Advantages Fantastically addictive
Disadvantages Fantastically addictive
In the beginning there was Pong. It didn't smell (boom-boom) but it was highly addictive, if a little boring after a while. Then there was Atari, and then Nintendo and Sega, and it was good. Then it wasn't so good, and wasn't really going anywhere, and needed a good kick up the jacksie. So God's computer-games specialist angels assigned Sony, the world's biggest electronics company and inventors of the walkman, to, in 1994, make the PlayStation. It revamped the gaming world, turned the gaming industry into bigger bucks than the film industry, and made thumb-tapping at home cool again. And it was good. And they were pleased. ('They' being Sony's filthy rich board of executives.)So there's my potted history of gaming, à la The Bible. Now onto the serious stuff. I'll begin very basic, as I realise there are people out there who are so unfamiliar with computer games they're frightened it might bite their hand off.
The PlayStation is a 'games console'. You stick a wire in your TV, stick a game in the console, and voila!, you can play games. Still with us? Good. So why should you buy a PlayStation, instead of the other similar consoles on the market, like a Dreamcast, Nintendo 64, Gameboy Advance, Mega Drive, PS2 or X-Box? What made the PlayStation so good when it was first sold seven years ago?Well, Sony, PlayStation's makers, were new to the gaming industry. They hadn't made a single computer game previously. Inexperience was an initial concern, and could provide the PlayStation's downfall. As a result, they breathed new life into computer gaming. You see, the two former gaming front-runners, Nintendo and Sega, had consoles slightly out of date. They were using painfully slow game cartridges for their consoles and the games were poor and needed updates. Basically, they were doing the same style of games as they had done a decade previously. Instead of the standard 2D platformer games, like Mario or Sonic, or the text-only role-playing games, like the early Final Fantasies, the PlayStation introduced stylish, slick and far more modern games like WipeOut, a futuristic 'pod' racer, and Tekken, an intelligent 'beat 'em up' in - wait for it - 3D, not the standard 2D.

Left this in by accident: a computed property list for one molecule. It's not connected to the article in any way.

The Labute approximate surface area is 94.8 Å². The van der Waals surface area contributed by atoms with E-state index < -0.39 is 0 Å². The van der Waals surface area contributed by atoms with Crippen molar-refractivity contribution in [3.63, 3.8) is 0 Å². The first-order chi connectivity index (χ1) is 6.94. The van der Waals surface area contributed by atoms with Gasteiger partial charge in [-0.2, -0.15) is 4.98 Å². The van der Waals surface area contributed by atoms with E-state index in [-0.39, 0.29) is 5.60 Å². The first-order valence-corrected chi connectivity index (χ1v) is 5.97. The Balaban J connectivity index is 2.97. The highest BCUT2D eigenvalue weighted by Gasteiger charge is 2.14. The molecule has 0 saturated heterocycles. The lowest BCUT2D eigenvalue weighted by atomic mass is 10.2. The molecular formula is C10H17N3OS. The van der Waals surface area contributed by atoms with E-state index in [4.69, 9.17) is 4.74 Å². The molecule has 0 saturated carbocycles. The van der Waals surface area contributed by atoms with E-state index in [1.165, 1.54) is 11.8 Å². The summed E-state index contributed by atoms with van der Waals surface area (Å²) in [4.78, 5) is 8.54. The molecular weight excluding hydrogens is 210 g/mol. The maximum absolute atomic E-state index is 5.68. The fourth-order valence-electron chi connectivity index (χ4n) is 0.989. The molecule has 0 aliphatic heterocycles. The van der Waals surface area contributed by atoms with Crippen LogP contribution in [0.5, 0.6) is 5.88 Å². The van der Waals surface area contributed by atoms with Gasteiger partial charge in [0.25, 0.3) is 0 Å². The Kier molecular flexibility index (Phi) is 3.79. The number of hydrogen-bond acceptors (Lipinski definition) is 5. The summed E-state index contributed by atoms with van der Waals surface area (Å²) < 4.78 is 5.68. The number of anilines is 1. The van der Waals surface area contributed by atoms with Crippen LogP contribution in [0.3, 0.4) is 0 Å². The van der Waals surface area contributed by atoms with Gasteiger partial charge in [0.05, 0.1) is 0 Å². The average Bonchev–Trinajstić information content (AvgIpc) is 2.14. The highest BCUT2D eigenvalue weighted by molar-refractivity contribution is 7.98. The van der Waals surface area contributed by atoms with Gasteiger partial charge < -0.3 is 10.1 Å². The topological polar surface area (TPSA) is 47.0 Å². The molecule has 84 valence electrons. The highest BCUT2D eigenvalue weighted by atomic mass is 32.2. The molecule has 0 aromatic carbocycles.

Seven years and nearly 80 million sales later (the biggest selling home console ever), PlayStation is still as popular as ever, although it's bigger brother, the PlayStation2 is beginning to take over. Immediately, a big plus for the console is the fact that the games are CDs, which not only means that you can listen to an audio CD, but the games can store far more data than a game cartridge. And for a console that in technology terms is ancient, it's held it's own well, with superb graphics continuing to appear on most of the games. Gran Turismo 2 probably proves this best, with stunning visuals and an excellent likeness to real-life cars.Games developers soon realised the PlayStation's potential and made games by the bucketload, with only a few as low quality, sheep-fodder standard. With over a thousand titles now available (much much more than any other console), there really is something for everyone.
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The PlayStation Move controller for the PlayStation 3 (PS3) uses advanced motion sensors and the PlayStation Eye camera (not included). Your every...
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